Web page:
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The opposite of positive thinking is not negative

Bob Riter is the retired Executive Director of the Cancer Resource Center. His articles about living with cancer appeared regularly in the Ithaca Journal and on OncoLink. He can be reached at bobriter@gmail.com.

A collection of Bob’s columns, When Your Life is Touched by Cancer: Practical Advice and Insights for Patients, Professionals, and Those Who Care, is available in bookstores nationwide and through online retailers such as Amazon and Barnes & Noble. All royalties from the sale of the book come to the Cancer Resource Center.

I often write that friends shouldn’t tell cancer patients to “be positive.” It gives the patient one more thing to worry about. “I guess bad things will happen if I’m not positive enough.” Besides, no one in recorded history has become positive because someone told them to be positive.

But it’s important to understand that the opposite of being positive is not being negative.

Instead, it’s being present and being able to experience what is truly happening.

If you’ve been diagnosed with cancer, you’ll have periods of fear, uncertainty, anxiety, depression, relief, gratitude, and peace. Pretty much every emotion of life will enter your consciousness, sometimes all at once.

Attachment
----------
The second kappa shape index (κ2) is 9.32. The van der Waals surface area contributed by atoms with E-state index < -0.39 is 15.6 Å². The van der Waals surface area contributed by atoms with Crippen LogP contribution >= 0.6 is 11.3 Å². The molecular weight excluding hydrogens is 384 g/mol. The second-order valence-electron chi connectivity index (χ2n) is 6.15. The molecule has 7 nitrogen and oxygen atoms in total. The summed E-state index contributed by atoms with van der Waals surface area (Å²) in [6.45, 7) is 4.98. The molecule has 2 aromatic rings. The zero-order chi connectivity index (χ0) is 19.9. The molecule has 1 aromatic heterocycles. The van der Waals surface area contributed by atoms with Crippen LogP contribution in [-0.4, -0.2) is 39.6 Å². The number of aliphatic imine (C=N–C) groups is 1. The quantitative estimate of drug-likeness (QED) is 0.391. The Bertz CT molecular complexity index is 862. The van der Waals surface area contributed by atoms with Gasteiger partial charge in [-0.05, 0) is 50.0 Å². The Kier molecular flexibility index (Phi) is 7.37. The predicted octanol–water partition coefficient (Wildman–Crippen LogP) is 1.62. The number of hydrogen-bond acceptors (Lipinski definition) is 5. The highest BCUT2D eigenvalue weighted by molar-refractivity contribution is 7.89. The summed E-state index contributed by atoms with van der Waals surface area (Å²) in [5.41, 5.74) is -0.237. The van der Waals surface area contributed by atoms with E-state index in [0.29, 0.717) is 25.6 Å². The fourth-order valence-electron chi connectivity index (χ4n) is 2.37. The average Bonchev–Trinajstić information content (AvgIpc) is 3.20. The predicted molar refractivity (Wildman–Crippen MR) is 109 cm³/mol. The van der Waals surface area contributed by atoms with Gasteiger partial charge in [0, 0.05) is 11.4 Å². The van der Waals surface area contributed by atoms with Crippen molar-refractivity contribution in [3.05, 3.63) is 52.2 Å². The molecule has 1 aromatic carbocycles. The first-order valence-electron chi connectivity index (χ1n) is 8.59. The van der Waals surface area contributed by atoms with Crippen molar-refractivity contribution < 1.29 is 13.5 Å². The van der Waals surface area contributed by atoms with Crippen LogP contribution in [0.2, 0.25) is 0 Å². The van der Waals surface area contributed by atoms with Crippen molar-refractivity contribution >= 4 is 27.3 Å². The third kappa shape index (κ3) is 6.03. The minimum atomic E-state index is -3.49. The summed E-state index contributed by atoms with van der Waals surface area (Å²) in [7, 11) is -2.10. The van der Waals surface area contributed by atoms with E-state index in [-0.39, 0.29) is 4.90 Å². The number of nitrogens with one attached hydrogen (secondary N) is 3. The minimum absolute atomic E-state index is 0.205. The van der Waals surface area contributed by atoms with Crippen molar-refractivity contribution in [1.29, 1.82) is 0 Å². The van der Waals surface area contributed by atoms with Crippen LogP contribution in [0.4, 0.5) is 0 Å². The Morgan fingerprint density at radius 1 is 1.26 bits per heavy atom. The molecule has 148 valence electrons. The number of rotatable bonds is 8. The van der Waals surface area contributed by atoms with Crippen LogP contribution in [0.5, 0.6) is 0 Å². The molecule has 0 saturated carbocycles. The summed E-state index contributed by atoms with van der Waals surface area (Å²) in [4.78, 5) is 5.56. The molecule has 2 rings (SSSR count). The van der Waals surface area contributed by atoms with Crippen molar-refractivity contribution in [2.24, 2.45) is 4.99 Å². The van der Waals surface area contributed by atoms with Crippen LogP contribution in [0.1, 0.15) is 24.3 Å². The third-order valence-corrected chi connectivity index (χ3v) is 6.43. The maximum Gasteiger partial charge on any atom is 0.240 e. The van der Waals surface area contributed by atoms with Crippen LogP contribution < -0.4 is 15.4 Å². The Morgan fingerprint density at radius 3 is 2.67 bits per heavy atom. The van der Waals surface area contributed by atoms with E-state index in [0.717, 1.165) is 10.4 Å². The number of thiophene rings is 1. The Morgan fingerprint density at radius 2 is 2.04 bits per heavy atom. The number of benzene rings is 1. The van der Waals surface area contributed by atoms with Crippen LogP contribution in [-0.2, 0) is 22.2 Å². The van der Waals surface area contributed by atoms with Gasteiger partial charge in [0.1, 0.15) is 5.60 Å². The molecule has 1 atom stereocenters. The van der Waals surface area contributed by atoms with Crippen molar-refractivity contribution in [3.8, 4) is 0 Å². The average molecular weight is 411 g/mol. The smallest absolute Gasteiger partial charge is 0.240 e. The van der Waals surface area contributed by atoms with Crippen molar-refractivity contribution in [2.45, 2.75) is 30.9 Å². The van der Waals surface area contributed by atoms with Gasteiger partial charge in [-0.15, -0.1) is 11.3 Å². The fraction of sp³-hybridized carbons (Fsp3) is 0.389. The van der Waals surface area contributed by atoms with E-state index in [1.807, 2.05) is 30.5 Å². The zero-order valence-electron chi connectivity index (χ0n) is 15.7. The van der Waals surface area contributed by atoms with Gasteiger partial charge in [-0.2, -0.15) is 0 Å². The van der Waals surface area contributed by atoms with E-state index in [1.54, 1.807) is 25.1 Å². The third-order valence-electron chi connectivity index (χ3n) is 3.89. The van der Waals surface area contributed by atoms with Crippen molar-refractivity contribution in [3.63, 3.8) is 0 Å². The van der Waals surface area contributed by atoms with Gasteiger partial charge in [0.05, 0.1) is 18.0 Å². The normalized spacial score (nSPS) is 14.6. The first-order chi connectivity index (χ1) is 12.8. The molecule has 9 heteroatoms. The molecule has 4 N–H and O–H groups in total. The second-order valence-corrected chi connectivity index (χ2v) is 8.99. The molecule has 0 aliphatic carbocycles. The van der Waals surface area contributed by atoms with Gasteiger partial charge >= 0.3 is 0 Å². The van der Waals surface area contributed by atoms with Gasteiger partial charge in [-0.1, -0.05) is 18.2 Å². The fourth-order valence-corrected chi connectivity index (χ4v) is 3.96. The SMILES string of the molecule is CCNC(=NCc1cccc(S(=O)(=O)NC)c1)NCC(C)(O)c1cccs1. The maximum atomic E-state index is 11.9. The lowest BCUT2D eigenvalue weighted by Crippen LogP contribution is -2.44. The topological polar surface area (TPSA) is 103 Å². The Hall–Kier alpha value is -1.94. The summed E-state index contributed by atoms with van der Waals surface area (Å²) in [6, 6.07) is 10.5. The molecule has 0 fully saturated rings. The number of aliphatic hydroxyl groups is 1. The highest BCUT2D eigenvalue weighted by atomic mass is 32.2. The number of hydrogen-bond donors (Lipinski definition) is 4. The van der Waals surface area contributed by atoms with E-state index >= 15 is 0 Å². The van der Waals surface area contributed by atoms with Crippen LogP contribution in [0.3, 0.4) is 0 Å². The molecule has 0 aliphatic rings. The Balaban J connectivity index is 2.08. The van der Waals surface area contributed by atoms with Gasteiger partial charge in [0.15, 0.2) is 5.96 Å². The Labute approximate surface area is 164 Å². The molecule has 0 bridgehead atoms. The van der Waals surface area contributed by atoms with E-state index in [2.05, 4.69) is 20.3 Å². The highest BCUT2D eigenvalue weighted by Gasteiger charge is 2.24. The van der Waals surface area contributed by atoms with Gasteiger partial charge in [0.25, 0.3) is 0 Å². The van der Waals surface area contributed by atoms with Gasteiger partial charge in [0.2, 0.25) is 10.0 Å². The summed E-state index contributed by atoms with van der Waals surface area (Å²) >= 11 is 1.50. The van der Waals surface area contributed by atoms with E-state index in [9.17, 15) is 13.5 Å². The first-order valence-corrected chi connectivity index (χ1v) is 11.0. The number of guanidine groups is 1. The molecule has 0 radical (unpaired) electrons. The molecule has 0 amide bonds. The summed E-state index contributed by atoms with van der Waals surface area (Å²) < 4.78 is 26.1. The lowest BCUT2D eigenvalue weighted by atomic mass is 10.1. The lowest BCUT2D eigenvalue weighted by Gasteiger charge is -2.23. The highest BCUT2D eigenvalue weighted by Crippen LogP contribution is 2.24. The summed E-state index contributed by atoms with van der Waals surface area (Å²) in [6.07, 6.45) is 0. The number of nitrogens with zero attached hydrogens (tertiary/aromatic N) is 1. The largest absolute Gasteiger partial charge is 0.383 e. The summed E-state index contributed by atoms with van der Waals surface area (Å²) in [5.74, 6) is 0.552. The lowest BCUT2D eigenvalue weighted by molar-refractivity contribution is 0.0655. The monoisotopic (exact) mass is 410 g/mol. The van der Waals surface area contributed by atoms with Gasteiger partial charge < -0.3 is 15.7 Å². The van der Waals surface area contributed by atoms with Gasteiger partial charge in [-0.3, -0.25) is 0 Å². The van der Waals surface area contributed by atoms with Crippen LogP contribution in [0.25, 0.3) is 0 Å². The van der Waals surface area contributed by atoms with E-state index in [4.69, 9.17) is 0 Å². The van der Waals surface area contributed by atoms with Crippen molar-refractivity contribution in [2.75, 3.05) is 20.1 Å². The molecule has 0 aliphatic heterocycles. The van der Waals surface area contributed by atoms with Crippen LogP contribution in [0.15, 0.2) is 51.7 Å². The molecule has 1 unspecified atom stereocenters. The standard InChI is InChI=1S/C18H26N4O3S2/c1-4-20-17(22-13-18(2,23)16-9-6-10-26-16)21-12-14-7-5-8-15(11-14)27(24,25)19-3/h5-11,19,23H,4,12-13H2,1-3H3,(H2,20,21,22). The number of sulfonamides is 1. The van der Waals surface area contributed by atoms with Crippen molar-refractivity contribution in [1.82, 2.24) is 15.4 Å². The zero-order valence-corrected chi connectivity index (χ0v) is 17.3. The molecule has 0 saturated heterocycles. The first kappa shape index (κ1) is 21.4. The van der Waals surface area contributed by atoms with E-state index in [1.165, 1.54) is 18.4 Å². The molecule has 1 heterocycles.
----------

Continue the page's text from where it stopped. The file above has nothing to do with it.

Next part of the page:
A friend told me that experiencing all of these emotions makes her feel very much alive. When people tell her to be positive, she wants to shake them and say, “I’d rather co-exist peacefully with my reality.”

She makes a good point. When friends tell you to be positive, they often do so because it makes them feel better.

Her best friends let her experience what she’s truly experiencing without the need to put on a happy face.

I should point out that I’m not at all opposed to positive thinking. I think of myself as a positive person and, if I have a recurrence of cancer, I’m sure that I’ll approach it with a positive mindset.

But I also hope to face it with openness and honesty. Challenges often provide us with the most meaningful moments of our lives.


Reprinted with permission of the Ithaca Journal.

Click here for all of Bob’s columns

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